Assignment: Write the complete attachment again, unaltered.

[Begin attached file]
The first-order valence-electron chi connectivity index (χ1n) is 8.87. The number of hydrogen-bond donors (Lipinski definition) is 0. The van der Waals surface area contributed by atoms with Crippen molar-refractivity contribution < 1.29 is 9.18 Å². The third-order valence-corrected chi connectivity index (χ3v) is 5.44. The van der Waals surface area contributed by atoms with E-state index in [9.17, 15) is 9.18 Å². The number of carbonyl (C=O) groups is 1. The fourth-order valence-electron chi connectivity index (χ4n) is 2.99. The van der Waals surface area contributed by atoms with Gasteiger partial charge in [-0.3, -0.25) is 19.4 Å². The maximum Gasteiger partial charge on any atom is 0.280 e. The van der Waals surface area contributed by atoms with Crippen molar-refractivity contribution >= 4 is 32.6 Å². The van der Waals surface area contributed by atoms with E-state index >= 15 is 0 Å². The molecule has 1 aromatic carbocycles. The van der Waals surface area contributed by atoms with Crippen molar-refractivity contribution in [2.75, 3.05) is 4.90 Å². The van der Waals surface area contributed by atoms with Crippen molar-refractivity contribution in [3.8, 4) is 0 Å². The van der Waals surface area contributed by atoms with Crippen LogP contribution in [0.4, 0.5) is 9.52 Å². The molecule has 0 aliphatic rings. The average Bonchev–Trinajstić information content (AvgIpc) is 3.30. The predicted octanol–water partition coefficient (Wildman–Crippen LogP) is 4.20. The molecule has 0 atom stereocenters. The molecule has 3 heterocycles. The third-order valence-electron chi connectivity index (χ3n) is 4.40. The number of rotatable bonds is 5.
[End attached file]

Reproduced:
The first-order valence-electron chi connectivity index (χ1n) is 8.87. The number of hydrogen-bond donors (Lipinski definition) is 0. The van der Waals surface area contributed by atoms with Crippen molar-refractivity contribution < 1.29 is 9.18 Å². The third-order valence-corrected chi connectivity index (χ3v) is 5.44. The van der Waals surface area contributed by atoms with E-state index in [9.17, 15) is 9.18 Å². The number of carbonyl (C=O) groups is 1. The fourth-order valence-electron chi connectivity index (χ4n) is 2.99. The van der Waals surface area contributed by atoms with Gasteiger partial charge in [-0.3, -0.25) is 19.4 Å². The maximum Gasteiger partial charge on any atom is 0.280 e. The van der Waals surface area contributed by atoms with Crippen molar-refractivity contribution >= 4 is 32.6 Å². The van der Waals surface area contributed by atoms with E-state index >= 15 is 0 Å². The molecule has 1 aromatic carbocycles. The van der Waals surface area contributed by atoms with Crippen molar-refractivity contribution in [2.75, 3.05) is 4.90 Å². The van der Waals surface area contributed by atoms with Crippen molar-refractivity contribution in [3.8, 4) is 0 Å². The van der Waals surface area contributed by atoms with Crippen LogP contribution in [0.4, 0.5) is 9.52 Å². The molecule has 0 aliphatic rings. The average Bonchev–Trinajstić information content (AvgIpc) is 3.30. The predicted octanol–water partition coefficient (Wildman–Crippen LogP) is 4.20. The molecule has 0 atom stereocenters. The molecule has 3 heterocycles. The third-order valence-electron chi connectivity index (χ3n) is 4.40. The number of rotatable bonds is 5.